In conclusion, we can say the Migrate Source JCR module is a source plugin that uses the Jackalope library to read from JCR storage during the extract step of the ETL process within Migrate API.

How to Use the Migrate Source JCR Module

Using the module requires expertise in both AEM and Drupal’s Migrate API. The module includes documentation that explains how to migrate from a JCR source and that will give you all you need to get started. But, when migrating from AEM, you’ll need to know more than just the basics. So, here we’re going to dig into understanding how AEM structures its data and how to reference it in your migration.

Understanding the AEM Database

Drupal uses a relational database management system (RDMS) for its database, such as Microsoft SQL Server or MySQL. Data is stored in sets of tables similar to how you would think of tabs in a spreadsheet. Each row of a table is a record and the structure of that record is represented by the columns. The record’s properties are the values stored in each column, i.e. the “cell” if you are still picturing a table in a spreadsheet.

AEM uses JCR which is quite different; it’s an object database. Data is stored in nodes that are part of a tree. Each node in a branch of the tree is a record and the structure of that record is not always guaranteed. The record’s properties are the values stored in each property on the node, but which properties are allowed varies by the type of node. Some nodes may even be an “unstructured” type which would be similar to what you would expect with the “NoSQL” class of databases.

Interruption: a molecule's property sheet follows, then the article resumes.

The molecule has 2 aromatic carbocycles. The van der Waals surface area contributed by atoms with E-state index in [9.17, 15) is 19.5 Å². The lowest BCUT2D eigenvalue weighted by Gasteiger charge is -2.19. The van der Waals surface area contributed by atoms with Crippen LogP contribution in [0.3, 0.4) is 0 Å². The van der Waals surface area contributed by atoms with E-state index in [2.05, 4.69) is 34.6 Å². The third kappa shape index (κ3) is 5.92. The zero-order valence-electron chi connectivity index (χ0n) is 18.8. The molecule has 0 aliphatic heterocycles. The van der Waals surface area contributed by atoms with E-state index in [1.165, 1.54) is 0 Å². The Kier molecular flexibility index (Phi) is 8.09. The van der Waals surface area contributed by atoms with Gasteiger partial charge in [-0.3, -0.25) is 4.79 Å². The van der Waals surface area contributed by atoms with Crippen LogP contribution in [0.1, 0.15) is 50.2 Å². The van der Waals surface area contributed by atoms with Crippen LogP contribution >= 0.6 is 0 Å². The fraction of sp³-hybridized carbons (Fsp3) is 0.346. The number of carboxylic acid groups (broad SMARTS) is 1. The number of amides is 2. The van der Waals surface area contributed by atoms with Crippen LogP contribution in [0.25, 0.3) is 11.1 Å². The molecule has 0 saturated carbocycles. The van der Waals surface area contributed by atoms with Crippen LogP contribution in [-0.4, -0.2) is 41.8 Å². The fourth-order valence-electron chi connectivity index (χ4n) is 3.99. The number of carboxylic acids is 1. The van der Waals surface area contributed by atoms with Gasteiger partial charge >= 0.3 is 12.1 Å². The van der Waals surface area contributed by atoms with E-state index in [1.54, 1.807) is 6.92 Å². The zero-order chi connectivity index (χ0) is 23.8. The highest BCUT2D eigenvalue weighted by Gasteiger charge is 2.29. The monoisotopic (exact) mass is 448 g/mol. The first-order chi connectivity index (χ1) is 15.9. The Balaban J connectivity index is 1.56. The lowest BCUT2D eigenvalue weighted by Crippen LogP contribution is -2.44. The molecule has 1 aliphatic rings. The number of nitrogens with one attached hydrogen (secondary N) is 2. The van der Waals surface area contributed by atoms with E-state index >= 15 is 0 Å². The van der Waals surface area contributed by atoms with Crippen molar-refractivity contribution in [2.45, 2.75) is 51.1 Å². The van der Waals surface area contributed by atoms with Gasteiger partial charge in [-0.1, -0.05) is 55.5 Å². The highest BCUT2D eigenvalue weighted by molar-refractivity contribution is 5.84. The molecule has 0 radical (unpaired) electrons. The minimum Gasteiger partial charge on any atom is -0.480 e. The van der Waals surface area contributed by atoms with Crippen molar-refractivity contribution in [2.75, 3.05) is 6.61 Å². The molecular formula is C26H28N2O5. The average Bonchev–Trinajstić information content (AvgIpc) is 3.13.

These different structures mean they will store data about a blog post in different ways. When Drupal stores a blog post it will normalize data across many tables. The blog’s title may be stored in one table while the body content is stored in another. If you were to explore the database for a blog post, you would need to look across all these tables for the data.